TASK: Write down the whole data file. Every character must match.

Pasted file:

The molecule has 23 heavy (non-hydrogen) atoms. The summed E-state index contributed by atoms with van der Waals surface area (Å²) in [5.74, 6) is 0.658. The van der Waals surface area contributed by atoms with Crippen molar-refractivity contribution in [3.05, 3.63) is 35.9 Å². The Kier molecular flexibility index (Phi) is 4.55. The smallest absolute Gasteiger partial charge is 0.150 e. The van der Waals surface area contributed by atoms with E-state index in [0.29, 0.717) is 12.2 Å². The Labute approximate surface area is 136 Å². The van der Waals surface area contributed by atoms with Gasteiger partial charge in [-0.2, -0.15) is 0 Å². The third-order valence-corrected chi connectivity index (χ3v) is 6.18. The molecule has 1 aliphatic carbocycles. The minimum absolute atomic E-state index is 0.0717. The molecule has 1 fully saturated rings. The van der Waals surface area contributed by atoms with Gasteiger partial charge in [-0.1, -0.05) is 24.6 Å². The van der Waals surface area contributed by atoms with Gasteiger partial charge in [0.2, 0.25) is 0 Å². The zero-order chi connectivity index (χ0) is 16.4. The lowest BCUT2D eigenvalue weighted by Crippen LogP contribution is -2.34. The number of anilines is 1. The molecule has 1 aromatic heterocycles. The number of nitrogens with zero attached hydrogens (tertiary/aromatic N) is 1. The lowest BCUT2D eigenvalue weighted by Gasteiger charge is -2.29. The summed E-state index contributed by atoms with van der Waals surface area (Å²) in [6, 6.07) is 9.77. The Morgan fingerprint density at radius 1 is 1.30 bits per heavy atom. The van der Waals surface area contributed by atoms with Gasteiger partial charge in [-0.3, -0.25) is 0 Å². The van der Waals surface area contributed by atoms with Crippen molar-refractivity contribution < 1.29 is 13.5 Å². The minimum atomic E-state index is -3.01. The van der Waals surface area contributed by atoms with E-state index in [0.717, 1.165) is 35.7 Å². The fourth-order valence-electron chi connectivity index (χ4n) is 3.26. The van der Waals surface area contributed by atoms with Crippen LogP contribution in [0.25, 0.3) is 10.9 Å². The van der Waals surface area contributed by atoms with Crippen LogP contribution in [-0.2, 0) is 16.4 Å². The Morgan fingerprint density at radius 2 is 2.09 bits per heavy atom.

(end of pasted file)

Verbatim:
The molecule has 23 heavy (non-hydrogen) atoms. The summed E-state index contributed by atoms with van der Waals surface area (Å²) in [5.74, 6) is 0.658. The van der Waals surface area contributed by atoms with Crippen molar-refractivity contribution in [3.05, 3.63) is 35.9 Å². The Kier molecular flexibility index (Phi) is 4.55. The smallest absolute Gasteiger partial charge is 0.150 e. The van der Waals surface area contributed by atoms with E-state index in [0.29, 0.717) is 12.2 Å². The Labute approximate surface area is 136 Å². The van der Waals surface area contributed by atoms with Gasteiger partial charge in [-0.2, -0.15) is 0 Å². The third-order valence-corrected chi connectivity index (χ3v) is 6.18. The molecule has 1 aliphatic carbocycles. The minimum absolute atomic E-state index is 0.0717. The molecule has 1 fully saturated rings. The van der Waals surface area contributed by atoms with Gasteiger partial charge in [-0.1, -0.05) is 24.6 Å². The van der Waals surface area contributed by atoms with Gasteiger partial charge in [0.2, 0.25) is 0 Å². The zero-order chi connectivity index (χ0) is 16.4. The lowest BCUT2D eigenvalue weighted by Crippen LogP contribution is -2.34. The number of anilines is 1. The molecule has 1 aromatic heterocycles. The number of nitrogens with zero attached hydrogens (tertiary/aromatic N) is 1. The lowest BCUT2D eigenvalue weighted by Gasteiger charge is -2.29. The summed E-state index contributed by atoms with van der Waals surface area (Å²) in [6, 6.07) is 9.77. The Morgan fingerprint density at radius 1 is 1.30 bits per heavy atom. The van der Waals surface area contributed by atoms with Gasteiger partial charge in [-0.3, -0.25) is 0 Å². The van der Waals surface area contributed by atoms with Crippen molar-refractivity contribution < 1.29 is 13.5 Å². The minimum atomic E-state index is -3.01. The van der Waals surface area contributed by atoms with E-state index in [0.717, 1.165) is 35.7 Å². The fourth-order valence-electron chi connectivity index (χ4n) is 3.26. The van der Waals surface area contributed by atoms with Crippen LogP contribution in [0.25, 0.3) is 10.9 Å². The van der Waals surface area contributed by atoms with Crippen LogP contribution in [-0.2, 0) is 16.4 Å². The Morgan fingerprint density at radius 2 is 2.09 bits per heavy atom.